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Warren County Local History by Dallas Bogan

Beginnings Of Ridgeville

Contributor:
Dallas Bogan on 28 September 2004
Source:
The following is taken from Dallas Bogan's book, "The Pioneer Writings of Josiah Morrow."
Return to Index to see a list of other articles by Dallas Bogan

A Paper Read at the Centennial of the Village August 14, 1914.

Fergus McLean, a Pioneer on the Headwaters of Clearcreek, Begins a Clearing in the Spring of 1796, and in 1814 Lays Out On His Farm the Town of Ridgeville.

August 20, 1914

I am to speak of the beginnings of the little village whose centennial we celebrate.
Ridgeville, whose twenty town lots were surveyed and platted in 1814, was the fifth town in Warren county. The four older towns were Deerfield dating from 1795, Waynesville and Franklin from 1796, and Lebanon from 1802. All these were projected before Ohio became a state and of Warren a county. All were surveyed in the Northwest Territory. The pioneers in the Miami valley sought homes on farms rather than in towns, and for a dozen years four towns were thought enough for the new and rapidly growing county. But after Ridgeville was platted in 1814, new towns were rapidly projected in various parts of the county--Mason, Gainsboro and Springboro in 1815; Freeport (Oregonia), Morristown (Green Tree), and Roachester in 1816; Westfield (Red Lion), 1817; Fredericksburg, 1818; Crosswicks, 1821; and Edwardsville, 1824. Some of these have not yet been built, but the interesting fact is shown by our land records that in the twelve years preceding the beginning of Ridgeville no new town was platted in Warren county; in the ten succeeding years ten new towns were platted.
We must go back more than a century. One hundred and eighteen years ago the great task of clearing an unbroken forest was here begun. Fergus McLean was the pioneer whose ax first rang out in this region. He was the first occupying owner of the half section on which we are assembled and the original proprietor of Ridgeville. He was a Scotchman, but he came from North Ireland to America and was a militiaman in our revolution. After residing for some time in Morris county, N.J., he determined to remove westward. He remained a short time in Western Virginia whence he went to Jessamine county, Ky., and thence to the vicinity of Maysville, Ky. Having selected land on the headwaters of Clearcreek for his home, as early as the spring of 1796 he here began his clearing and planted a crop of corn before removing his family from Kentucky. His eldest son, then eleven years of age, assisted in this pioneer work and sometimes made the journey from the Ohio river to the clearing on foot, carrying his provisions with him. On account of the danger of Indians stealing horses, oxen were used in the new settlement.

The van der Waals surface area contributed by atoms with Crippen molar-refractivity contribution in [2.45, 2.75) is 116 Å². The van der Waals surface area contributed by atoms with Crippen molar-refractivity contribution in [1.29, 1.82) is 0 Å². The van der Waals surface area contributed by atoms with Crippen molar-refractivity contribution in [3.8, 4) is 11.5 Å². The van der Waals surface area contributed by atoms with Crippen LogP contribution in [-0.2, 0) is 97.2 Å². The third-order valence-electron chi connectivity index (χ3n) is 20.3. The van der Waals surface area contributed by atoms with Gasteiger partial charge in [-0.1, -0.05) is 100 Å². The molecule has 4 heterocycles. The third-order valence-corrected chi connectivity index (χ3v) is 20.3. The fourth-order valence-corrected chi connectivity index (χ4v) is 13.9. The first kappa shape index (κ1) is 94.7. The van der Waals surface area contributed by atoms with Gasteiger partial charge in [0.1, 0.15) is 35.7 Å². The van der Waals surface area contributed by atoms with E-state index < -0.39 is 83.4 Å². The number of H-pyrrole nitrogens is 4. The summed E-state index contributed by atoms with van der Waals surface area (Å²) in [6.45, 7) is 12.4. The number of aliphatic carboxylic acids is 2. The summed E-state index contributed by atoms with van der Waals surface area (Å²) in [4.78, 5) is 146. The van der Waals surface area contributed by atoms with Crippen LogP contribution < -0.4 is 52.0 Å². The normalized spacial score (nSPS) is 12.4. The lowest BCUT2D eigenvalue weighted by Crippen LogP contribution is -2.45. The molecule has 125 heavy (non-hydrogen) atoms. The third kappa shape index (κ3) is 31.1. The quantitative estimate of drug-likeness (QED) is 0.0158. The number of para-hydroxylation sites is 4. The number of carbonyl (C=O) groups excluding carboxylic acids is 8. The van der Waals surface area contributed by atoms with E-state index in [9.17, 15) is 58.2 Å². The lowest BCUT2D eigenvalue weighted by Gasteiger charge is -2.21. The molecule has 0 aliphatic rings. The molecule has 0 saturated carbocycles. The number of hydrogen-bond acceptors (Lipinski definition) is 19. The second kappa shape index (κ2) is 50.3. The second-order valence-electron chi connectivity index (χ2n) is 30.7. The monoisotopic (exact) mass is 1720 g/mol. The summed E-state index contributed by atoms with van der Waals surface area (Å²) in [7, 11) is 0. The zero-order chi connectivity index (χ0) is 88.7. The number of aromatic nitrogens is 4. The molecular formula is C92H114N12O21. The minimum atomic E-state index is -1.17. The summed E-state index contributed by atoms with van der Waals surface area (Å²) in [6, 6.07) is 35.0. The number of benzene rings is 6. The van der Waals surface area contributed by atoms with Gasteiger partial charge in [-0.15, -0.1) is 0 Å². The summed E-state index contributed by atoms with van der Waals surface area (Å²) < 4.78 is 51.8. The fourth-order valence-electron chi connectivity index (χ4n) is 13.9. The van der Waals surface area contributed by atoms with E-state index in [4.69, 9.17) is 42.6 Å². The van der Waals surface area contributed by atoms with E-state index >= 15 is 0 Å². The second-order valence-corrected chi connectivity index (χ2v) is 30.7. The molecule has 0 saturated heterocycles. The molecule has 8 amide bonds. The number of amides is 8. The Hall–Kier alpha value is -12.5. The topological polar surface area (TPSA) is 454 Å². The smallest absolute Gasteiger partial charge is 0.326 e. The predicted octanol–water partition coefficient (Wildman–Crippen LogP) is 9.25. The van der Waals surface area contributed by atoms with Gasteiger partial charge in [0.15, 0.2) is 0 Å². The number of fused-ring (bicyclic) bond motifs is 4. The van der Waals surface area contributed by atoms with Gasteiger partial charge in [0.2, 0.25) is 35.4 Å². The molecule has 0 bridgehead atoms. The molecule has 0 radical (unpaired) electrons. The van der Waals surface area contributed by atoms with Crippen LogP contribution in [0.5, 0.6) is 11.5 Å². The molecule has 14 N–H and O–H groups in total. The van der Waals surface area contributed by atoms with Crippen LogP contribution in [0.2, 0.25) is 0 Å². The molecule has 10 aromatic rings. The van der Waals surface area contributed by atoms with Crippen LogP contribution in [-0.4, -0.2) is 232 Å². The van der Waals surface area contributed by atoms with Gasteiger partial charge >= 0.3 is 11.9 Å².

Three McLean boys grew up on the newly cleared farm, all of whom lived successful lives. John, the eldest was the first lawyer of Warren county to reach distinction. He became a congressman, a judge of the supreme court of Ohio, a cabinet member, and was the first Ohio lawyer to become a justice of the supreme court of the United States. Nathaniel, the second son, was probably the first printer boy in Warren county; he became a newspaper editor and publisher, held lucrative and responsible offices in Ohio, and died a man of wealth in St. Paul Minn. William, the youngest, was a successful lawyer, receiver of public money at Piqua, and three times a member of congress. I know of no other three sons of an Ohio Pioneer who reached as high distinction.
Fergus McLean was a Presbyterian; his wife was a Baptist; his three sons all became Methodists.
Eighteen years after beginning his first clearing here this pioneer laid out on his farm at the crossing of two important roads a town which he named Ridgeville. When or by whom it was surveyed is not known, but its plat was taken to Lebanon and left for record on November 23, 1814. On the plat were twenty lots and three streets. The streets were called Main, Franklin and West.